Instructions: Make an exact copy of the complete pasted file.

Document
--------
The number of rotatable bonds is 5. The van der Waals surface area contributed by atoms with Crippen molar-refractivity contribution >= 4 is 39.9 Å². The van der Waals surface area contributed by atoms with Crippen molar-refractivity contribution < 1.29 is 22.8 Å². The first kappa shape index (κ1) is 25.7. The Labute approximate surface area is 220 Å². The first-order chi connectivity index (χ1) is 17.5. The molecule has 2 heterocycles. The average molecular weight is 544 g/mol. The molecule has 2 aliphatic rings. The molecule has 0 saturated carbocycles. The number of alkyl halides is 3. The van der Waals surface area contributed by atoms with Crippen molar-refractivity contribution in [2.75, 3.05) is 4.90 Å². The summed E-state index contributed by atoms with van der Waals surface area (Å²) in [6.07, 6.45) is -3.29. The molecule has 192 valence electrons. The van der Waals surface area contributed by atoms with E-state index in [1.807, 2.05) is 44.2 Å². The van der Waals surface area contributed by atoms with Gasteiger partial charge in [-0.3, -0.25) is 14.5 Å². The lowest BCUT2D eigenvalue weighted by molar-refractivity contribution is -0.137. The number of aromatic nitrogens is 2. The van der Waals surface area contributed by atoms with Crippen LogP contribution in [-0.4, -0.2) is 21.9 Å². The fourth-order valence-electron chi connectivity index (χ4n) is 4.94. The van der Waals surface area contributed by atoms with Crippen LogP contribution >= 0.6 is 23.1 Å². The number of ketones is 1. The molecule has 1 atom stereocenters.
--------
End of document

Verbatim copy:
The number of rotatable bonds is 5. The van der Waals surface area contributed by atoms with Crippen molar-refractivity contribution >= 4 is 39.9 Å². The van der Waals surface area contributed by atoms with Crippen molar-refractivity contribution < 1.29 is 22.8 Å². The first kappa shape index (κ1) is 25.7. The Labute approximate surface area is 220 Å². The first-order chi connectivity index (χ1) is 17.5. The molecule has 2 heterocycles. The average molecular weight is 544 g/mol. The molecule has 2 aliphatic rings. The molecule has 0 saturated carbocycles. The number of alkyl halides is 3. The van der Waals surface area contributed by atoms with Crippen molar-refractivity contribution in [2.75, 3.05) is 4.90 Å². The summed E-state index contributed by atoms with van der Waals surface area (Å²) in [6.07, 6.45) is -3.29. The molecule has 192 valence electrons. The van der Waals surface area contributed by atoms with E-state index in [1.807, 2.05) is 44.2 Å². The van der Waals surface area contributed by atoms with Gasteiger partial charge in [-0.3, -0.25) is 14.5 Å². The lowest BCUT2D eigenvalue weighted by molar-refractivity contribution is -0.137. The number of aromatic nitrogens is 2. The van der Waals surface area contributed by atoms with Crippen LogP contribution in [-0.4, -0.2) is 21.9 Å². The fourth-order valence-electron chi connectivity index (χ4n) is 4.94. The van der Waals surface area contributed by atoms with Crippen LogP contribution >= 0.6 is 23.1 Å². The number of ketones is 1. The molecule has 1 atom stereocenters.